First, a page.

It’s one of the first questions asked by anyone considering a round the world trip: how much will it cost?
This is our best shot at nailing down just how much it costs to travel around the world. It’s tricky to give an exact answer to this question, because every trip is based on different variables like destinations, timing, and traveling style.
If you want to see our hard number, jump to that section. Otherwise, read on to see why a hard number shouldn’t always be trusted.
Which variables affect costs?
- When you go – Timing has a huge influence on the overall cost of an around-the-world trip. Prices in a given location can vary wildly depending on the time of year you’re there (also known as seasonality).
- Where you go – Some parts of the world are more expensive than others. Europe, the United States, Australia, and Japan are going to cost more. India, Southeast Asia, and Central America will bring the cost down.
- What you do when you’re there – Going out for adventures every day will bring up the total cost of your trip. Skydives, snorkeling, dune buggies, and ski slopes aren’t cheap!
- Your accommodations – hostels, hotels, guest houses, long-term rentals. The level of luxury you choose will have a huge effect on your trip’s cost.
- The type of food you eat – Eating at street vendors, supermarkets, restaurants, local homes or Buddhist monasteries…where you eat will alter your food budget.
What’s generally included in the cost of a round-the-world trip?
There are really only a few things that people spend their money on when they travel:
Plane tickets – Getting from region to region. The average cost of an AirTreks ticket tends to be in the $2500 – $3500 range per person, including taxes. Over the last twenty years this number has remained fairly consistent. You can estimate the cost of your airfare with our TripPlanner. If you need a generalized price for your budget, use $3300. If your trip comes in lower, that’s a bonus! Of course, business class will run a little extra.
Accommodations – These can range from the most barebones dormitory-style hostel to a fairly luxurious hotel or resort. Of course you can mix and match over the course of your trip. After plane tickets, accommodations will be the most expensive part of your travel budget. Plan on $20-40 per night in inexpensive regions and $90-150 in expensive ones. If you plan on hostels every night, much less. In cheap areas you can find a dormitory for under $5 and even in the most expensive areas, it’s rare to find one over $25.
Food/Drink – This item can range from supermarket picnicking, to street food, to restaurants. This will vary from meal to meal. Plan on $1-5 per meal per person in inexpensive regions and $5-20 per meal per person in expensive ones.
Activities – These are things like tours, museums, adventure activities, elephant riding. Of course you’re going to spend money on doing things. Can range from $5 to $200 each, depending on the activity and location.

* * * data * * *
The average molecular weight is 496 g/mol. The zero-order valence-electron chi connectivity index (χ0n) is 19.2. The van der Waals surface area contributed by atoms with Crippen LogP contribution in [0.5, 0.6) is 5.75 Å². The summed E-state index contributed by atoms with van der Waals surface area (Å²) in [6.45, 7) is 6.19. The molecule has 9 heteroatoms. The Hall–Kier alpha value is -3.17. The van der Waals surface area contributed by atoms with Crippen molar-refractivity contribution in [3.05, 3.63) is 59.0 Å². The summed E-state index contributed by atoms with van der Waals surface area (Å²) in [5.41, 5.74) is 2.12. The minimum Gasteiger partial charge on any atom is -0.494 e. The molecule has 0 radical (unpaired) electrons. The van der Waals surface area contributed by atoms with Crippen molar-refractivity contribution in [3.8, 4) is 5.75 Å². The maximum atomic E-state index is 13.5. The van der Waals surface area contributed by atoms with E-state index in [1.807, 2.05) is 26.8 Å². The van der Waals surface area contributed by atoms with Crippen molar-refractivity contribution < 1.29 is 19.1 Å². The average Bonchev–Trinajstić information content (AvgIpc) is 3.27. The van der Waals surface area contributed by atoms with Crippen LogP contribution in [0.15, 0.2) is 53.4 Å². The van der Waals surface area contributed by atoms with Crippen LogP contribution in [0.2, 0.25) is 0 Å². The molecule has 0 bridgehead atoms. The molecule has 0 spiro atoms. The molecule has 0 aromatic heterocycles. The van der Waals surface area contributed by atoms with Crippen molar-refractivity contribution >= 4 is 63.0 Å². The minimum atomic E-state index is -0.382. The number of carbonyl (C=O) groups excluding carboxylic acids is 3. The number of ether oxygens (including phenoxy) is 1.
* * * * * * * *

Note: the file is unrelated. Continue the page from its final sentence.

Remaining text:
Ground transportation – This includes buses, trains, ferries, taxis, moto-rickshaws, regular rickshaws, tuk-tuks, barges, speedboats, motorcycle rentals. Costs vary depending on how far you’re going and how fast. Taking a moto across town in Africa costs less than a dollar. Renting a Mercedes in Dubai might cost $500. Generally, though, ground transportation is a small fraction of your expenses.
Here’s how much a round the world trip will cost*
The general consensus from travelers who’ve done these trips is that a year on the road costs somewhere between $20,000 and $30,000.
However, that is just the middle of the bell curve. If you prefer to live in the lap of luxury, flying in business class and staying at the Four Seasons, you’re going to have to pay a lot more than that. But if you’re a lowly backpacker, you could potentially travel the world for a year on $6,000 (it has been done!) For the sake of argument, let’s average a comfortable RTW year-long trip at $24,000. If you break that down monthly, a Round the World trip will cost one person around $2,000 per month, taking everything into consideration. For many people it’s cheaper to be on the road than staying at home.
*This shouldn’t be taken as a hard and fast number, since variables for your particular traveling style are numerous.
Keep in mind that the longer the trip, the less you spend on a daily basis simply because you don’t need to fill each day with activities or spending expensive time in airports. This is the reason why we’ve said that longer trips can actually be cheaper on a relative basis.
If you want some further hard numbers on how much a round the world trip cost, there’s a selection of travel bloggers who have posted their numbers online for all to compare and to evaluate. The travel blog Jack and Jill Travel has compiled some of the best. The blog RTW Expenses put together a yearlong tally of their personal costs for a RTW trip.
And finally, AirTreks producer Gil Gildner wrote an extensive account of his 40 day, 6-destination trip around the world along with how much it cost per day.